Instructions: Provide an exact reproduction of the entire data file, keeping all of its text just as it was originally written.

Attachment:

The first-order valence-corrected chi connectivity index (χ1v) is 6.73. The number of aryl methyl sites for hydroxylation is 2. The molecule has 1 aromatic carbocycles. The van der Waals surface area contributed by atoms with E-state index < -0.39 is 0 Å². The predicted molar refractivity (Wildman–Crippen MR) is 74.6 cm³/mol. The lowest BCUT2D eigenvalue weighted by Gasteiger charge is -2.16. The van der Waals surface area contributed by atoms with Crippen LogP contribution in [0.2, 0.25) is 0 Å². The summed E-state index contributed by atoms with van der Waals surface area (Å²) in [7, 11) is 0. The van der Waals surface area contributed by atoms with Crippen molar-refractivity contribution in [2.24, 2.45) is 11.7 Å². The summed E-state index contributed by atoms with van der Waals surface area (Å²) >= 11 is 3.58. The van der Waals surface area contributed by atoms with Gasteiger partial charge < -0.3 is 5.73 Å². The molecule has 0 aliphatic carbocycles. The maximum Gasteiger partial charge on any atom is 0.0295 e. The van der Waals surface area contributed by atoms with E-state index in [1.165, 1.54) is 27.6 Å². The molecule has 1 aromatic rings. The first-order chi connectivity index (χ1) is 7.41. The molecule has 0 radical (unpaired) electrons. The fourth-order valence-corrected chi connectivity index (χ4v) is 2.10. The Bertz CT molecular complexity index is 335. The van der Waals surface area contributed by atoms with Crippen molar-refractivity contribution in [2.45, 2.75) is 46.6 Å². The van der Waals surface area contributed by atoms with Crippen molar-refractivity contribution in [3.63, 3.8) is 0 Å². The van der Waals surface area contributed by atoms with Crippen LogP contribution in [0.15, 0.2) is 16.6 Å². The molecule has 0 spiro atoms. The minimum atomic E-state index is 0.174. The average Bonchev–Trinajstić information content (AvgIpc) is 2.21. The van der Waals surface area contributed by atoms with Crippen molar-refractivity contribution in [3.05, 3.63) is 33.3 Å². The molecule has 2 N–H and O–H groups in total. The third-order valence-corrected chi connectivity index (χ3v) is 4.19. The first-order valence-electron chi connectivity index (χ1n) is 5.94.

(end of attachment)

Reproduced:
The first-order valence-corrected chi connectivity index (χ1v) is 6.73. The number of aryl methyl sites for hydroxylation is 2. The molecule has 1 aromatic carbocycles. The van der Waals surface area contributed by atoms with E-state index < -0.39 is 0 Å². The predicted molar refractivity (Wildman–Crippen MR) is 74.6 cm³/mol. The lowest BCUT2D eigenvalue weighted by Gasteiger charge is -2.16. The van der Waals surface area contributed by atoms with Crippen LogP contribution in [0.2, 0.25) is 0 Å². The summed E-state index contributed by atoms with van der Waals surface area (Å²) in [7, 11) is 0. The van der Waals surface area contributed by atoms with Crippen molar-refractivity contribution in [2.24, 2.45) is 11.7 Å². The summed E-state index contributed by atoms with van der Waals surface area (Å²) >= 11 is 3.58. The van der Waals surface area contributed by atoms with Gasteiger partial charge < -0.3 is 5.73 Å². The molecule has 0 aliphatic carbocycles. The maximum Gasteiger partial charge on any atom is 0.0295 e. The van der Waals surface area contributed by atoms with E-state index in [1.165, 1.54) is 27.6 Å². The molecule has 1 aromatic rings. The first-order chi connectivity index (χ1) is 7.41. The molecule has 0 radical (unpaired) electrons. The fourth-order valence-corrected chi connectivity index (χ4v) is 2.10. The Bertz CT molecular complexity index is 335. The van der Waals surface area contributed by atoms with Crippen molar-refractivity contribution in [2.45, 2.75) is 46.6 Å². The van der Waals surface area contributed by atoms with Crippen molar-refractivity contribution in [3.63, 3.8) is 0 Å². The van der Waals surface area contributed by atoms with Crippen LogP contribution in [0.15, 0.2) is 16.6 Å². The molecule has 0 spiro atoms. The minimum atomic E-state index is 0.174. The average Bonchev–Trinajstić information content (AvgIpc) is 2.21. The van der Waals surface area contributed by atoms with Crippen molar-refractivity contribution in [3.05, 3.63) is 33.3 Å². The molecule has 2 N–H and O–H groups in total. The third-order valence-corrected chi connectivity index (χ3v) is 4.19. The first-order valence-electron chi connectivity index (χ1n) is 5.94.